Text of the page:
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John Wesley's Explanatory Notes
on the Whole Bible

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Chapter 4

Chapter Overview

Directions concerning sin-offerings; which were intended for sins committed thro' ignorance, either by the priest himself, verse 1-12.
or by the whole congregation, verse 13-21.
or by a ruler, verse 22-26.
or by a private person, verse 27-35.

Verse 1
The Lord spake unto Moses - The laws contained in the three first chapters, seem to have been delivered to Moses at one time. Here begin the laws of another day, which God delivered from between the Cherubim.

Verse 2
If a soul sin - This must necessarily be understood of more than common daily infirmities; for if every such sin had required an offering, it had not been possible either for most sinners to bear such a charge, or for the altar to receive so many sacrifices, or for the priests to manage so infinite a work. And for ordinary sins, they were ceremonially expiated by the daily offering, and by that on the great day of atonement, Leviticus 16:30. Through ignorance - Or, error, either not knowing his act to be sinful, as appears by comparing Leviticus 4:13,14, or not considering it, but falling into sin thro' the power of some sudden passion or temptation, as the Hebrew word signifies, Psalms 119:67. Things which ought not to be done - The words may be rendered, in or about every, or any of the commandments of the Lord which should not be done; or, which concern things that should not be done, namely, in any negative commands. (And there is great reason why a sacrifice should be more necessary for these, than for other sins, because affirmative precepts do not so strictly and constantly bind men as the negative do.) Then he shall offer according to his quality, which is here to be understood out of the following verses.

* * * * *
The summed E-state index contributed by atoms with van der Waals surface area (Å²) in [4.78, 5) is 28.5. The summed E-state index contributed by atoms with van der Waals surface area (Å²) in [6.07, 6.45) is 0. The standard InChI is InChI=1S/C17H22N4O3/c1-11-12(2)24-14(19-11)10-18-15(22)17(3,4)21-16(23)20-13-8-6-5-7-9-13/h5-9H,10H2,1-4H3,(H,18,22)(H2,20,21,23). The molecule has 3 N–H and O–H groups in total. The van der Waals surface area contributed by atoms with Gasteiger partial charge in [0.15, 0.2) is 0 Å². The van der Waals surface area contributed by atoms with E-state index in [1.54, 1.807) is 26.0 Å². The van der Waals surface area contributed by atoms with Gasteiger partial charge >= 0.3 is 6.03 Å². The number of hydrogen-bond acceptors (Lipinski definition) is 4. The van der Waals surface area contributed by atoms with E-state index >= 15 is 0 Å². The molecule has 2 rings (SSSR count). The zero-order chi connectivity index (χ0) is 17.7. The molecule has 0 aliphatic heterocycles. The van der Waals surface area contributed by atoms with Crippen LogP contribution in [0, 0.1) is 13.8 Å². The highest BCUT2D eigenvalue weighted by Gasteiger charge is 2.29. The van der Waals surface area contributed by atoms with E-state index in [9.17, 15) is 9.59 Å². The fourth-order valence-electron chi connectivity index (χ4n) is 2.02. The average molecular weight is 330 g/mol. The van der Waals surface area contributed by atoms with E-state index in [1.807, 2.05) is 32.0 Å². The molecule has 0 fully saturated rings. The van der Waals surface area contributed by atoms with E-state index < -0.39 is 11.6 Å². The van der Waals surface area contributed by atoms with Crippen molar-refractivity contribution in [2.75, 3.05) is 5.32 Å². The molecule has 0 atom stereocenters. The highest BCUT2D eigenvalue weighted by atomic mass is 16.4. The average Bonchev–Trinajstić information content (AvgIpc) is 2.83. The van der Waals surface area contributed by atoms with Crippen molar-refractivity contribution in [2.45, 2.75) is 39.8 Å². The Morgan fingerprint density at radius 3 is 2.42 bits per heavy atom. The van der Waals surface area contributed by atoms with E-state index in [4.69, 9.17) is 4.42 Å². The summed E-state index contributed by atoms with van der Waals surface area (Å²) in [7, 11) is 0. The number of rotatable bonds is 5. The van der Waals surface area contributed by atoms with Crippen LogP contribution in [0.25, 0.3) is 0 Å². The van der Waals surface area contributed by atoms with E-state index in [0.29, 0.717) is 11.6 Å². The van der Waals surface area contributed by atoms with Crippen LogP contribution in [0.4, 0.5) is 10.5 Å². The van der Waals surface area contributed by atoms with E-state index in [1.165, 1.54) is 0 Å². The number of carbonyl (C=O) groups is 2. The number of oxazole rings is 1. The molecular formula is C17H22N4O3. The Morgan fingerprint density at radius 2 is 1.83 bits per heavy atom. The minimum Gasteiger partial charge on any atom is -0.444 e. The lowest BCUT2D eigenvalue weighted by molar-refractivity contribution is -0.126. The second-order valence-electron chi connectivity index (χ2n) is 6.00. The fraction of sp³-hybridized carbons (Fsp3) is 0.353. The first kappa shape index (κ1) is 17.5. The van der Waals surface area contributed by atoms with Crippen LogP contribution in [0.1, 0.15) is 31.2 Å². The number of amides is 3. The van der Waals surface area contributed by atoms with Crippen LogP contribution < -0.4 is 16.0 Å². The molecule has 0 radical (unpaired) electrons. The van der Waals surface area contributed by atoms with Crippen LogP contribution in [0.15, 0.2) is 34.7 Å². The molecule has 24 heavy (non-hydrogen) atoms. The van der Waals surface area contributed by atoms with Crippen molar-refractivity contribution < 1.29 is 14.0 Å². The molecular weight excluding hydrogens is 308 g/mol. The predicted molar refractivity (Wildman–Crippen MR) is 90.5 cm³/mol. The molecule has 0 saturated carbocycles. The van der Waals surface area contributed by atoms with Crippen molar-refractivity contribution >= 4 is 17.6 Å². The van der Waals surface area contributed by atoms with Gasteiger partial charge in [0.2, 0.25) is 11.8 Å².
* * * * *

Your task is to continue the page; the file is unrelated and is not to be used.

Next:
Verse 3
If the priest - That is, the high-priest, who only was anointed after the first time. His anointing is mentioned, because he was not compleat high-priest 'till he was anointed. Do sin - Either in doctrine or practice, which it is here supposed he may do. And this is noted as a character of imperfection in the priesthood of the law, whereby the Israelites were directed to expect another and better high-priest, even one who is holy, harmless, and separate from sinners, Hebrews 7:26. According to the sin of the people - In the same manner as any of the people do; which implies that God expected more circumspection from him, than from the people. But the words may be rendered, to the sin or guilt of the people, which may be mentioned as an aggrevation of his sin, that by it he commonly brings sin, and guilt, and punishment upon the people, who are infected or scandalized by his example. A young bullock -The same sacrifice which was offered for all the people, to shew how much his sin was aggravated by his quality. Sin-offering - Heb. sin, which word is oft taken in that sense.

Verse 4
On the head - To testify both his acknowledgment of his sin, and faith in God's promise for the expiation of his sins through Christ, whom that sacrifice typified. Kill the bullock - By one of the priests, whom he should cause to do it.

Verse 5
To the tabernacle - Into the tabernacle; which was not required nor allowed in any other sacrifice, possibly to shew the greatness of the high-priest's sin, which needed more than ordinary diligence in him, and favour from God to expiate it.

Verse 6